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Re: [K12OSN] LTSP server with 3 NICs?



Hi Paul,

Actually, Layer 2 in the Ethernet context is "bridging", and "routing" is specific to Layer 3.  :-)

In the case of LTSP, the LTSP server would itself be the router, so the 3750's routing engine (we use tons of those in my district, they're indeed very nice!) wouldn't need to come into play.  That said, we do use inter-VLAN routing to keep the "open SSID" wireless network away from anything on the school LAN while still providing Internet connectivity (Internet Web and DNS only).  VLANs are indeed very cool and very useful, and I love 'em.

--TP
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Microsoft Free since 2003--the ultimate antivirus protection!


Paul VanGundy wrote:
Terrell,

Ok. I specifically mentioned layer 3 routing because it can do inter
VLAN routing where as layer 2 routing can not do inter VLAN routing
(ie Cisco 3750s can while 2950s can not). Inter VLAN routing is what
you may (or may not) want when segmenting a network.

/paul

2008/12/20 "Terrell Prudé Jr." <microman cmosnetworks com>:
  
I agree, and that's how I've done it.  Matter of fact, in our schools, I
have to, given that our thin clients may be spread out through the school.
VLANs save my hiney then.  I can just dedicate one VLAN per thin-client
segment, and boom, I'm off to the races.

Layer 3 (aka "routing") would be done by the K12LTSP server for anything on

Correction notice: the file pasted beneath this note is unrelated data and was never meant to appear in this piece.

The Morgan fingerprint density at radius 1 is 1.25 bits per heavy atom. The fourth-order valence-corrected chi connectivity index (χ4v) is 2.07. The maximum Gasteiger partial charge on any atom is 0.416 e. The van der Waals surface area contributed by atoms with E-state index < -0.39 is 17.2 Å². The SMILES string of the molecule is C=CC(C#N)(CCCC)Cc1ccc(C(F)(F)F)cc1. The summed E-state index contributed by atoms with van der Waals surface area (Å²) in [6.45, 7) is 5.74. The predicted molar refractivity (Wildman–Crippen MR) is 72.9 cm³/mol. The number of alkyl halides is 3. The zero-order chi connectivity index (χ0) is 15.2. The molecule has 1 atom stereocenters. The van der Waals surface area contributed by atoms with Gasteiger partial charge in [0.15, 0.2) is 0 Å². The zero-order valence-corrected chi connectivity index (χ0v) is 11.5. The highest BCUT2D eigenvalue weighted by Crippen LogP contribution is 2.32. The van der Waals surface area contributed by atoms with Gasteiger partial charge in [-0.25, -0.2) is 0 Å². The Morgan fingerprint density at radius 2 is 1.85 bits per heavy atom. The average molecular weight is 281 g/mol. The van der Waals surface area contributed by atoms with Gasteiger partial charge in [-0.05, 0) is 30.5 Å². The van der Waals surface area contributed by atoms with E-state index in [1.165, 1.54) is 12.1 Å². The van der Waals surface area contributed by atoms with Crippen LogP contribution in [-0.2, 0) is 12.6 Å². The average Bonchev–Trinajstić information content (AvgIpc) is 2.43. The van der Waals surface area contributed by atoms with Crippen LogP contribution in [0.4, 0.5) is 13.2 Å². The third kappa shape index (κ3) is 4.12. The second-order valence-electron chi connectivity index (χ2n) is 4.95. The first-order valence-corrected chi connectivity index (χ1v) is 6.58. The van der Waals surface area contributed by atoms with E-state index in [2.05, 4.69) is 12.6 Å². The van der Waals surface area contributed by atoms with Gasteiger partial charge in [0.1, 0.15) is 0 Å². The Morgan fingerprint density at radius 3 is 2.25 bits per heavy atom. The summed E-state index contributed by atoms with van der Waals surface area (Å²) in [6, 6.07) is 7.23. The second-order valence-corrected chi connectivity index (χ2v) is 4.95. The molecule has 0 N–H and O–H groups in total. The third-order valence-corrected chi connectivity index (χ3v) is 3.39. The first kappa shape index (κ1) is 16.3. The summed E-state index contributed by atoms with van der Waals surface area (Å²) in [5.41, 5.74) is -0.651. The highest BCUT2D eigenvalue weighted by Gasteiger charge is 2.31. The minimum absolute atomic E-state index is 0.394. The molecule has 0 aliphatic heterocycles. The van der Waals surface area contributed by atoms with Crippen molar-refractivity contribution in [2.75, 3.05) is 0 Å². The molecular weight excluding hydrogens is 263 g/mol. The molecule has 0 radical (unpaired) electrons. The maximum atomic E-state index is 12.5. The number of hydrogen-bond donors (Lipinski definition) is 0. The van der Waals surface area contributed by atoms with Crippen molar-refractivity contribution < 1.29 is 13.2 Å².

the thin-client segment, so that's taken care of.

--TP
_______________________________
Do you GNU?
Microsoft Free since 2003--the ultimate antivirus protection!


Paul VanGundy wrote:

Joseph,

Continue on the path that works for you. It sounds like people go the
route you have chosen. However, VLANs would work and don't need to be
used JUST for breaking down large networks. This would work perfectly
especially if you were doing layer 3 routing. There is no scalability
issues as mentioned before...except hardware (ie you can't do VLANs on
your hardware or your hardware doesn't support enough VLAN creations
for the size of your network). I would be happy to discuss this with
anyone if someone wished to pursue this route and had questions.

/paul

On Fri, Dec 19, 2008 at 10:56 AM, Joseph Bishay <joseph bishay gmail com>
wrote:


Hello,

802.1q, or as I understand it -- VLANS -- would also do the same idea
so to speak.  The issue is the hardware.  We don't have anything that
is capable of doing VLANS.  I thought since this isn't the case of a
large single network that I'm trying to break up into two smaller
virtual networks, but rather two distinct rooms that are coming
together, I could use the 2 NICs to resolve it?

Joseph

On Fri, Dec 19, 2008 at 8:20 AM, Paul VanGundy
<pvangundy bradfordnetworks com> wrote:


Joseph,

Would 802.1q be a better solution instead of having two cards to
separate two environments and a third NIC to act as your access to the
outside world?

/paul

On Fri, Dec 19, 2008 at 12:30 AM, Joseph Bishay <joseph bishay gmail com>
wrote:


Hello,

How are you? I hope you are all doing well.

I figure after lurking for a while it was time to get all my questions out.
:)

It ends up that our new LTSP network has two groups of clients
(currently existing LTSP room A and a new room of thin clients in room
B).  Each room has a switch.  There are 2 cables that then run from
room A and B to a common server room where the LTSP server is.
Originally the LTSP server was in room A serving only that room.

Our LTSP server has 3 network cards.  Currently one of those cards is
not active.  The second NIC plugs into the switch for the thin clients
and the last NIC plugs into the router for Internet access.

How do I activate that 3rd NIC card as a second thin client card?
That way NIC A serves room A and NIC B serves room B and NIC C access
the internet for room A & B?

I wasn't able to search for this because I didn't know what this
process was called -- I didn't think it was network bonding.

Thank you.
Joseph

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